Philosophy on the Phringe
December 17, 2011
Some philosophy is just common sense. Some is abstruse, recondite, and technically challenging. But when employed against common sense, such as to support the belief that everything came from nothing, philosophy can get downright weird.
Hopping Fish and Other Darwin Mysteries
December 12, 2011
The chieftans of evolutionary theory insist that their doctrines have come a long way since Darwin. Discoveries in molecular biology, population genetics, biogeography, paleontology have left the Victorian concepts of evolution outdated and antiquated, they would say. Yet a look at the evolutionary literature shows otherwise. Simplistic just-so stories, Darwinian phrases like “survival of the fittest” and “missing link,” iconic fossils, and antiquated principles continue to be the rule, as the following articles illustrate.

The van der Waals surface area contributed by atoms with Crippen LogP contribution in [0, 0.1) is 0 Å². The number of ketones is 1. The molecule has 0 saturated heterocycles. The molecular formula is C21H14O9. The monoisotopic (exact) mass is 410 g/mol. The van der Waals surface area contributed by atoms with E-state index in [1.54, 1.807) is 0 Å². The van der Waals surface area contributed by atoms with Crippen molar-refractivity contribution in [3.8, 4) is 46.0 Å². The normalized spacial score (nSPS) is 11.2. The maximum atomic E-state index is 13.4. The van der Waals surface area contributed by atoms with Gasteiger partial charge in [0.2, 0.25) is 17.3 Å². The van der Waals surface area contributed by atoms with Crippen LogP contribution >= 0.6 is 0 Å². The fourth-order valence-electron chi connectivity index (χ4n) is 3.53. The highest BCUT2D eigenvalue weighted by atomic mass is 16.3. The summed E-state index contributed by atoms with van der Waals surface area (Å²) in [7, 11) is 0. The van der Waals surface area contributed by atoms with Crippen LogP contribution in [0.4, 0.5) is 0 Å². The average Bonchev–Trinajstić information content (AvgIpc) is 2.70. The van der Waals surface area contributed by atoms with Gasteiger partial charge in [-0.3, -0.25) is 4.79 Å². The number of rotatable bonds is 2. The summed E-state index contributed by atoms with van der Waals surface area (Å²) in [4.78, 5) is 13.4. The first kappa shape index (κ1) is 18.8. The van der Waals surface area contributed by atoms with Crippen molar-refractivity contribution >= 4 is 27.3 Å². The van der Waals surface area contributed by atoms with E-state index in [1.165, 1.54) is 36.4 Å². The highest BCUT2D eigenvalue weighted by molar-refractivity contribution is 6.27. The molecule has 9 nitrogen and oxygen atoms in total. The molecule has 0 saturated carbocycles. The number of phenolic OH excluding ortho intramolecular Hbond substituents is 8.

Biomimetics for Your Christmas Wish List
December 8, 2011
Biomimetics (the imitation of nature) continues to promise cool gadgets and useful materials that will someday yield prized gifts under the tree. Some of them might even save your life.
Cambrian Predator Had Modern Eyes
December 7, 2011
An exquisite fossil alleged to be 515 million years old shows a compound eye so complex, it looks as good as any modern insect’s eye. The eye belonged to Anomalocaris, the fearsome predator of Cambrian seas, one of the key players in the Cambrian explosion – the sudden appearance of all the animal phyla in the earliest rock layers.
The Science of Atheism
December 6, 2011
Science news sites have recently included some unusual articles: reports about the science of atheism. What can scientists say about atheism without leaving the domain of science altogether?
Fungi Shed Light on Deep Biological Mysteries
November 20, 2011
Fungi are among the least studied and least understood organisms. Elevated from plants to their own kingdom in 1969, they are extremely diverse yet difficult to observe, since many species cannot be grown in the lab. The gaps in our knowledge of the fungi are being filled by new efforts to catalog them, but one of the most interesting findings may come from analysis of their genomes. A new study shows that introns (intragenic regions) are more dynamic than previously thought.